Why do they not talk about creativity in Japanese creative industries?


6:00 PM - 7:00 PM



  • Time: 18:00-19:00
  • Date: Monday, 12 April 2021
  • Venue: HS436


Japan has built a formidable reputation as one of the major forces in global cultural production. Its game, animation, fashion, and music have left a distinctive mark on global popular culture; and a much more extensive range of Japanese popular culture has enjoyed a substantial impact in Asia including China. While Japan certainly possesses active and diversified media and cultural industries and is continuously ranked high on various global creativity rankings, far less is known about media workers in Japan. This talk is an attempt to start analysing the distinctiveness and some of the most critical issues concerning workers in Japanese media and creative industries. The talk discusses the uneven distribution of opportunity in the Japanese creative industries across gender, class, and social capital in the process of recruitment, working practices, and other HR-related processes that are different from those that are known in European and American creative industries management. This presentation will reveal often-neglected tensions and fissures that exist within the Japanese media and creative industries, so to analyse the issue of power and inequality in one of the largest media and creative industries in the world.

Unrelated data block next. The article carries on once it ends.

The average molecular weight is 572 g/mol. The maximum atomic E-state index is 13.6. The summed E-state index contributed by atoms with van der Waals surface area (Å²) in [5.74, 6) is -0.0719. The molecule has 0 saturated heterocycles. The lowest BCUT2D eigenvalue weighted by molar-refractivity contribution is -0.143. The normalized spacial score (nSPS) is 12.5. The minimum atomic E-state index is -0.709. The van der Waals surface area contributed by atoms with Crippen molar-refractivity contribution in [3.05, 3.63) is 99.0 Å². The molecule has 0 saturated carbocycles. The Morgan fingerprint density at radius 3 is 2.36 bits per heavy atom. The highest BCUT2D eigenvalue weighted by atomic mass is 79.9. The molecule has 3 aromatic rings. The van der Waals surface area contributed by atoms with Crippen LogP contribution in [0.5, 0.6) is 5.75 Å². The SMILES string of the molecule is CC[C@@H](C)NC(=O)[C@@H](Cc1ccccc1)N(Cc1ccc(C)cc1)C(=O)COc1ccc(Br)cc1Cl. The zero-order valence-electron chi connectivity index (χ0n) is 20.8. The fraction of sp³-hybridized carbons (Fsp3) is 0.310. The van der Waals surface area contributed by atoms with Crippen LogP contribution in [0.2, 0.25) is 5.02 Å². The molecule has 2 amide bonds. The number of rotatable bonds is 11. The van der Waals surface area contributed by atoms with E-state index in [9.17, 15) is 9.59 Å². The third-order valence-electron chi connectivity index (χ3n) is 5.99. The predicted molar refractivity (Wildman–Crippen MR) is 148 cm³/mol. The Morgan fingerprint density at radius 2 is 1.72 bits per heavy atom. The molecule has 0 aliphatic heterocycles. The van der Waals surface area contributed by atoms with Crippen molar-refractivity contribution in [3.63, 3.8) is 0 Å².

Shinji Oyama received an MA from Columbia University and a Ph.D. from Goldsmiths College-University of London. His research interests include media and cultural studies, advertising and branding, streaming media, creative/cultural industries. His approach to research is informed by his experience of working in a global advertising agency and subsequent involvement in a couple of Internet start-ups in New York and Tokyo. He taught at Birkbeck College–University of London from 2008 to 2015 until he joined Ritsumeikan University in April 2016, where he serves as a full professor in the Graduate School of International Relations.

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